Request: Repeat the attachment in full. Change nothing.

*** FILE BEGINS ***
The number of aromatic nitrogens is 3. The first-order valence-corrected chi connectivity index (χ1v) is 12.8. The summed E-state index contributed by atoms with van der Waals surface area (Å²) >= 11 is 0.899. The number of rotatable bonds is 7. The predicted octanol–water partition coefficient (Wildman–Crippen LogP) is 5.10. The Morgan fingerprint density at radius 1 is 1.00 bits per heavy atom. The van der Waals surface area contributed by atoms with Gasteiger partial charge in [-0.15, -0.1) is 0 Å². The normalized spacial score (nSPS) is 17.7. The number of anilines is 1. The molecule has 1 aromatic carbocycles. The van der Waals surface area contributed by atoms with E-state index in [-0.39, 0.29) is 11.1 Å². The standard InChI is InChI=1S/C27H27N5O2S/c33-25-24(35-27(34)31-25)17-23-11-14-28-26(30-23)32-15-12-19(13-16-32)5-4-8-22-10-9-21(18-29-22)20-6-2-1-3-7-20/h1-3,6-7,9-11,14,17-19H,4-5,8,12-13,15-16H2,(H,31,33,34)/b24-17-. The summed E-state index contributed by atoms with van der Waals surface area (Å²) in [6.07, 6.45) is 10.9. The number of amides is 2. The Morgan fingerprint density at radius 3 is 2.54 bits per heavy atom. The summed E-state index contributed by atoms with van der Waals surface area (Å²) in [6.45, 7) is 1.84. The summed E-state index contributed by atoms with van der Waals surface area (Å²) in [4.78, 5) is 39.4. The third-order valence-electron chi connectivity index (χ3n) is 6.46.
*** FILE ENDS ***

The number of aromatic nitrogens is 3. The first-order valence-corrected chi connectivity index (χ1v) is 12.8. The summed E-state index contributed by atoms with van der Waals surface area (Å²) >= 11 is 0.899. The number of rotatable bonds is 7. The predicted octanol–water partition coefficient (Wildman–Crippen LogP) is 5.10. The Morgan fingerprint density at radius 1 is 1.00 bits per heavy atom. The van der Waals surface area contributed by atoms with Gasteiger partial charge in [-0.15, -0.1) is 0 Å². The normalized spacial score (nSPS) is 17.7. The number of anilines is 1. The molecule has 1 aromatic carbocycles. The van der Waals surface area contributed by atoms with E-state index in [-0.39, 0.29) is 11.1 Å². The standard InChI is InChI=1S/C27H27N5O2S/c33-25-24(35-27(34)31-25)17-23-11-14-28-26(30-23)32-15-12-19(13-16-32)5-4-8-22-10-9-21(18-29-22)20-6-2-1-3-7-20/h1-3,6-7,9-11,14,17-19H,4-5,8,12-13,15-16H2,(H,31,33,34)/b24-17-. The summed E-state index contributed by atoms with van der Waals surface area (Å²) in [6.07, 6.45) is 10.9. The number of amides is 2. The Morgan fingerprint density at radius 3 is 2.54 bits per heavy atom. The summed E-state index contributed by atoms with van der Waals surface area (Å²) in [6.45, 7) is 1.84. The summed E-state index contributed by atoms with van der Waals surface area (Å²) in [4.78, 5) is 39.4. The third-order valence-electron chi connectivity index (χ3n) is 6.46.